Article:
FWA 'another form of DSL,' Charter CEO says

Charter CEO Chris Winfrey doesn't believe FWA can stand up to future data demands and says those customers will become acquisition targets. Meanwhile, there's no end in sight to the Charter-Disney dispute.

Jeff Baumgartner, Senior Editor

September 7, 2023

5 Min Read
FWA 'another form of DSL,' Charter CEO says

Fixed wireless access (FWA) operators continue to add customers hand over fist while cable broadband subscriber growth stays sluggish. But Charter Communications CEO Chris Winfrey still believes FWA won't stand up to the demands of speed and bandwidth. In fact, he likens it to DSL – a product that had its moment but saw many customers flee to cable's higher-quality connections.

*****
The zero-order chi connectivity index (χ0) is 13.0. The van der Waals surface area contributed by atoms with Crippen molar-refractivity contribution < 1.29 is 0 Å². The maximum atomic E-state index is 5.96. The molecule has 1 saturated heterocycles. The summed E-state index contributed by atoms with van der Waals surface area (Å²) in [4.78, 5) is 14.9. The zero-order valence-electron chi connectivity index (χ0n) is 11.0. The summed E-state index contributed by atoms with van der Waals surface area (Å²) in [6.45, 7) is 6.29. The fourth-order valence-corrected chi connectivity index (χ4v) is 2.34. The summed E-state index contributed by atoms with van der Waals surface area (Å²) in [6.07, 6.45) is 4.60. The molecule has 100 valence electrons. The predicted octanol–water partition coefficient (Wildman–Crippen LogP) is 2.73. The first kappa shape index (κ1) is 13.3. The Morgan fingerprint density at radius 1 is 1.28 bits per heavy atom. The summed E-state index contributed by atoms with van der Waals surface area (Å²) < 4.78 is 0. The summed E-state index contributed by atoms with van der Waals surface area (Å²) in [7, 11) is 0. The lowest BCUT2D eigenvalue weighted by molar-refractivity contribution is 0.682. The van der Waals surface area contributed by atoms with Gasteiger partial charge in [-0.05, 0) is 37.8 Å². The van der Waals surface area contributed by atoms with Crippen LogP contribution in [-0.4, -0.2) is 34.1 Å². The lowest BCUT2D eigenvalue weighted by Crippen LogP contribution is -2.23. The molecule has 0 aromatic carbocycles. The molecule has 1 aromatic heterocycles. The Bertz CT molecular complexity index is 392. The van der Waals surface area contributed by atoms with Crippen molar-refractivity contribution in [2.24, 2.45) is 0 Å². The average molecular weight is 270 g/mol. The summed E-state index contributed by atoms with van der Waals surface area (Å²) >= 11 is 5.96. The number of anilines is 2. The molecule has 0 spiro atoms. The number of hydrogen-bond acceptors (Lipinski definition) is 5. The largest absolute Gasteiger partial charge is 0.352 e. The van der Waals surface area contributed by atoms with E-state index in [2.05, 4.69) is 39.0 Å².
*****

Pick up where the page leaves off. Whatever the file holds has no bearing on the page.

The initial success of FWA "shows there's a nice, niche market for limited-bandwidth, limited-capacity and limited-reliability product," Winfrey said Thursday at the Goldman Sachs Communacopia + Technology conference. "As consumer bandwidth needs increase over time and as the network capacity of these mobile networks shrinks as a result of the utilization, I think fixed wireless access turns into really just another form of DSL, particularly when you take a look at the capabilities of our network today and where we're going with high-split DOCSIS 4.0."

Winfrey added: "I think it [FWA] turns into the next DSL and a place of acquisition."

Figure 1:

(Source: Charter Communications)

(Source: Charter Communications)

What's not clear is when or if FWA will take such a turn. But the sooner the better for Charter and other cable operators. For its part, Charter added 70,000 residential broadband subs in the second quarter of 2023, a figure that was aided by the operator's network expansion efforts.

Winfrey also said he doesn't buy the notion that FWA holds a clear price advantage in the market, believing that Charter has the upper hand when home broadband and mobile are bundled.

All eyes on 'Spectrum One' promotion roll-off